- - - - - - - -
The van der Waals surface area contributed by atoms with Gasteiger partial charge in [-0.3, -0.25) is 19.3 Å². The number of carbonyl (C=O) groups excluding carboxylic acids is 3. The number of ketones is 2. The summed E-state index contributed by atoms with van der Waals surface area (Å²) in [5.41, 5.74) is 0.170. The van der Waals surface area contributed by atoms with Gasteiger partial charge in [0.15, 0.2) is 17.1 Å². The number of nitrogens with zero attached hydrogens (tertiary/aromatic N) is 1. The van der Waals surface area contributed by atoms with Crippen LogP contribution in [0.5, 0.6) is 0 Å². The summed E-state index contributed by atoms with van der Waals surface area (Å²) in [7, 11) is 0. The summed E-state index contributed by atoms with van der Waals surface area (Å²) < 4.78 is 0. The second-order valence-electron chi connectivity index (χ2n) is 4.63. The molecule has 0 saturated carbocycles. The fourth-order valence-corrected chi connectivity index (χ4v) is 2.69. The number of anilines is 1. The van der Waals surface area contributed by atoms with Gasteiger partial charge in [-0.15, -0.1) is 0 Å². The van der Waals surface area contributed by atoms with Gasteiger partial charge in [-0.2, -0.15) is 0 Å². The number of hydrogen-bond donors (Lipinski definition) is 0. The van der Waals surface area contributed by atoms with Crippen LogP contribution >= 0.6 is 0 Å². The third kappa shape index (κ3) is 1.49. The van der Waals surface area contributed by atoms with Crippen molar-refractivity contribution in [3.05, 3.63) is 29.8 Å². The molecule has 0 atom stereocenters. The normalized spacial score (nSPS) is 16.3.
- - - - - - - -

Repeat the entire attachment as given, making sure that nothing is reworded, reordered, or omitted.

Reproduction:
The van der Waals surface area contributed by atoms with Gasteiger partial charge in [-0.3, -0.25) is 19.3 Å². The number of carbonyl (C=O) groups excluding carboxylic acids is 3. The number of ketones is 2. The summed E-state index contributed by atoms with van der Waals surface area (Å²) in [5.41, 5.74) is 0.170. The van der Waals surface area contributed by atoms with Gasteiger partial charge in [0.15, 0.2) is 17.1 Å². The number of nitrogens with zero attached hydrogens (tertiary/aromatic N) is 1. The van der Waals surface area contributed by atoms with Crippen LogP contribution in [0.5, 0.6) is 0 Å². The summed E-state index contributed by atoms with van der Waals surface area (Å²) in [7, 11) is 0. The summed E-state index contributed by atoms with van der Waals surface area (Å²) < 4.78 is 0. The second-order valence-electron chi connectivity index (χ2n) is 4.63. The molecule has 0 saturated carbocycles. The fourth-order valence-corrected chi connectivity index (χ4v) is 2.69. The number of anilines is 1. The van der Waals surface area contributed by atoms with Gasteiger partial charge in [-0.15, -0.1) is 0 Å². The van der Waals surface area contributed by atoms with Gasteiger partial charge in [-0.2, -0.15) is 0 Å². The number of hydrogen-bond donors (Lipinski definition) is 0. The van der Waals surface area contributed by atoms with Crippen LogP contribution >= 0.6 is 0 Å². The third kappa shape index (κ3) is 1.49. The van der Waals surface area contributed by atoms with Crippen molar-refractivity contribution in [3.05, 3.63) is 29.8 Å². The molecule has 0 atom stereocenters. The normalized spacial score (nSPS) is 16.3.